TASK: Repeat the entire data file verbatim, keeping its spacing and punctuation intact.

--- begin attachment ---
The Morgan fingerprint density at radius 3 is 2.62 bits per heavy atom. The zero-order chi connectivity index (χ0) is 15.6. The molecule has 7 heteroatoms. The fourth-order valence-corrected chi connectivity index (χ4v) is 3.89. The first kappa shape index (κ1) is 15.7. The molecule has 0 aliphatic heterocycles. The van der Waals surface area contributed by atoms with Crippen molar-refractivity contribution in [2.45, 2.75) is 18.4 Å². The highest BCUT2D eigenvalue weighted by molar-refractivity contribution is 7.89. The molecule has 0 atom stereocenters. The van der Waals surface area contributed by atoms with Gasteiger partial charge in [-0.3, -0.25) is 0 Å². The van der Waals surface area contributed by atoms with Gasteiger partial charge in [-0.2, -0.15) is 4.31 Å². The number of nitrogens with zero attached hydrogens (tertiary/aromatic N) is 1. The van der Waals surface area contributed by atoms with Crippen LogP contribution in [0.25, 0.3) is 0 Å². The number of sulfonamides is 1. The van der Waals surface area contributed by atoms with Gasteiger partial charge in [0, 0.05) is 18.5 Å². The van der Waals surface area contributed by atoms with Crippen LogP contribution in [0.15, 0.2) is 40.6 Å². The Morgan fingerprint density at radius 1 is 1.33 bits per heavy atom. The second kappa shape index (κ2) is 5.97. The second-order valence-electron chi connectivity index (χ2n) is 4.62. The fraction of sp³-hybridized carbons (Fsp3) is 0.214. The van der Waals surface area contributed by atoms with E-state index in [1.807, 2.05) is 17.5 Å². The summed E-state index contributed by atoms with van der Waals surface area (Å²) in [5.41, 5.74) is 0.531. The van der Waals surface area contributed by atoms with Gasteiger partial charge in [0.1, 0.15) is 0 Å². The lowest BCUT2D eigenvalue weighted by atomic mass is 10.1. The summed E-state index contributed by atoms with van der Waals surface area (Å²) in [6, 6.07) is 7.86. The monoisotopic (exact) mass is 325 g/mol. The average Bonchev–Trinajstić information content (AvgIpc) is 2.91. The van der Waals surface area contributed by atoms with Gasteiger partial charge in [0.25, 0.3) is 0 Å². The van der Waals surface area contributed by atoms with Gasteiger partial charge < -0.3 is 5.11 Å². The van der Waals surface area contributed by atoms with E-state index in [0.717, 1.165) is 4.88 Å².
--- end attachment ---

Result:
The Morgan fingerprint density at radius 3 is 2.62 bits per heavy atom. The zero-order chi connectivity index (χ0) is 15.6. The molecule has 7 heteroatoms. The fourth-order valence-corrected chi connectivity index (χ4v) is 3.89. The first kappa shape index (κ1) is 15.7. The molecule has 0 aliphatic heterocycles. The van der Waals surface area contributed by atoms with Crippen molar-refractivity contribution in [2.45, 2.75) is 18.4 Å². The highest BCUT2D eigenvalue weighted by molar-refractivity contribution is 7.89. The molecule has 0 atom stereocenters. The van der Waals surface area contributed by atoms with Gasteiger partial charge in [-0.3, -0.25) is 0 Å². The van der Waals surface area contributed by atoms with Gasteiger partial charge in [-0.2, -0.15) is 4.31 Å². The number of nitrogens with zero attached hydrogens (tertiary/aromatic N) is 1. The van der Waals surface area contributed by atoms with Crippen LogP contribution in [0.25, 0.3) is 0 Å². The number of sulfonamides is 1. The van der Waals surface area contributed by atoms with Gasteiger partial charge in [0, 0.05) is 18.5 Å². The van der Waals surface area contributed by atoms with Crippen LogP contribution in [0.15, 0.2) is 40.6 Å². The Morgan fingerprint density at radius 1 is 1.33 bits per heavy atom. The second kappa shape index (κ2) is 5.97. The second-order valence-electron chi connectivity index (χ2n) is 4.62. The fraction of sp³-hybridized carbons (Fsp3) is 0.214. The van der Waals surface area contributed by atoms with E-state index in [1.807, 2.05) is 17.5 Å². The summed E-state index contributed by atoms with van der Waals surface area (Å²) in [5.41, 5.74) is 0.531. The van der Waals surface area contributed by atoms with Gasteiger partial charge in [0.1, 0.15) is 0 Å². The lowest BCUT2D eigenvalue weighted by atomic mass is 10.1. The summed E-state index contributed by atoms with van der Waals surface area (Å²) in [6, 6.07) is 7.86. The monoisotopic (exact) mass is 325 g/mol. The average Bonchev–Trinajstić information content (AvgIpc) is 2.91. The van der Waals surface area contributed by atoms with Gasteiger partial charge in [0.25, 0.3) is 0 Å². The van der Waals surface area contributed by atoms with Gasteiger partial charge < -0.3 is 5.11 Å². The van der Waals surface area contributed by atoms with E-state index in [0.717, 1.165) is 4.88 Å².